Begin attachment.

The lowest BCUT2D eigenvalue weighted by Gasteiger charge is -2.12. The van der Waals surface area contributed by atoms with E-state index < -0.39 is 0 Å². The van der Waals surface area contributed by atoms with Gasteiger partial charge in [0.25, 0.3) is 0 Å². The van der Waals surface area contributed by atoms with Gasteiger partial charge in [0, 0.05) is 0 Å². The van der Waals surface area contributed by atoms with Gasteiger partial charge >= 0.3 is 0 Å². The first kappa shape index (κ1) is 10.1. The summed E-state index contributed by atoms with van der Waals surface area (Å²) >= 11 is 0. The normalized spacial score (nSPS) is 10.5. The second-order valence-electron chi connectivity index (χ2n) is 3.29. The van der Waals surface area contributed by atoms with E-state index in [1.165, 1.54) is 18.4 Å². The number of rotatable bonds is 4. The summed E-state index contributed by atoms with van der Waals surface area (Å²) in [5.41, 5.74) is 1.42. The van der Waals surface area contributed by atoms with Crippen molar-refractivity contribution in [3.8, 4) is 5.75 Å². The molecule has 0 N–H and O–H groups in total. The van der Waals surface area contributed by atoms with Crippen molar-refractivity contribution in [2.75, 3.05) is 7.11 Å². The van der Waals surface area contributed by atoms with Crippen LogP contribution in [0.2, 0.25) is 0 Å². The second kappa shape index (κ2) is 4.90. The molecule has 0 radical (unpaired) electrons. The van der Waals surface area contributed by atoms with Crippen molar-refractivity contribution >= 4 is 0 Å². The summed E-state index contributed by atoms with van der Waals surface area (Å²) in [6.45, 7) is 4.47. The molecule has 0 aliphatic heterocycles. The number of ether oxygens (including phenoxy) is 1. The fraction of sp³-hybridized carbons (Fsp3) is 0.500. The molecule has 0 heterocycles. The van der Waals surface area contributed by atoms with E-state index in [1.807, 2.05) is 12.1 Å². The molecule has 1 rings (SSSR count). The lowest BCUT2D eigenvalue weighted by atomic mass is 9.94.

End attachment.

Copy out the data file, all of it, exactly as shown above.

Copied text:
The lowest BCUT2D eigenvalue weighted by Gasteiger charge is -2.12. The van der Waals surface area contributed by atoms with E-state index < -0.39 is 0 Å². The van der Waals surface area contributed by atoms with Gasteiger partial charge in [0.25, 0.3) is 0 Å². The van der Waals surface area contributed by atoms with Gasteiger partial charge in [0, 0.05) is 0 Å². The van der Waals surface area contributed by atoms with Gasteiger partial charge >= 0.3 is 0 Å². The first kappa shape index (κ1) is 10.1. The summed E-state index contributed by atoms with van der Waals surface area (Å²) >= 11 is 0. The normalized spacial score (nSPS) is 10.5. The second-order valence-electron chi connectivity index (χ2n) is 3.29. The van der Waals surface area contributed by atoms with E-state index in [1.165, 1.54) is 18.4 Å². The number of rotatable bonds is 4. The summed E-state index contributed by atoms with van der Waals surface area (Å²) in [5.41, 5.74) is 1.42. The van der Waals surface area contributed by atoms with Crippen molar-refractivity contribution in [3.8, 4) is 5.75 Å². The molecule has 0 N–H and O–H groups in total. The van der Waals surface area contributed by atoms with Crippen molar-refractivity contribution in [2.75, 3.05) is 7.11 Å². The van der Waals surface area contributed by atoms with Crippen LogP contribution in [0.2, 0.25) is 0 Å². The second kappa shape index (κ2) is 4.90. The molecule has 0 radical (unpaired) electrons. The van der Waals surface area contributed by atoms with Crippen molar-refractivity contribution >= 4 is 0 Å². The summed E-state index contributed by atoms with van der Waals surface area (Å²) in [6.45, 7) is 4.47. The molecule has 0 aliphatic heterocycles. The number of ether oxygens (including phenoxy) is 1. The fraction of sp³-hybridized carbons (Fsp3) is 0.500. The molecule has 0 heterocycles. The van der Waals surface area contributed by atoms with E-state index in [1.807, 2.05) is 12.1 Å². The molecule has 1 rings (SSSR count). The lowest BCUT2D eigenvalue weighted by atomic mass is 9.94.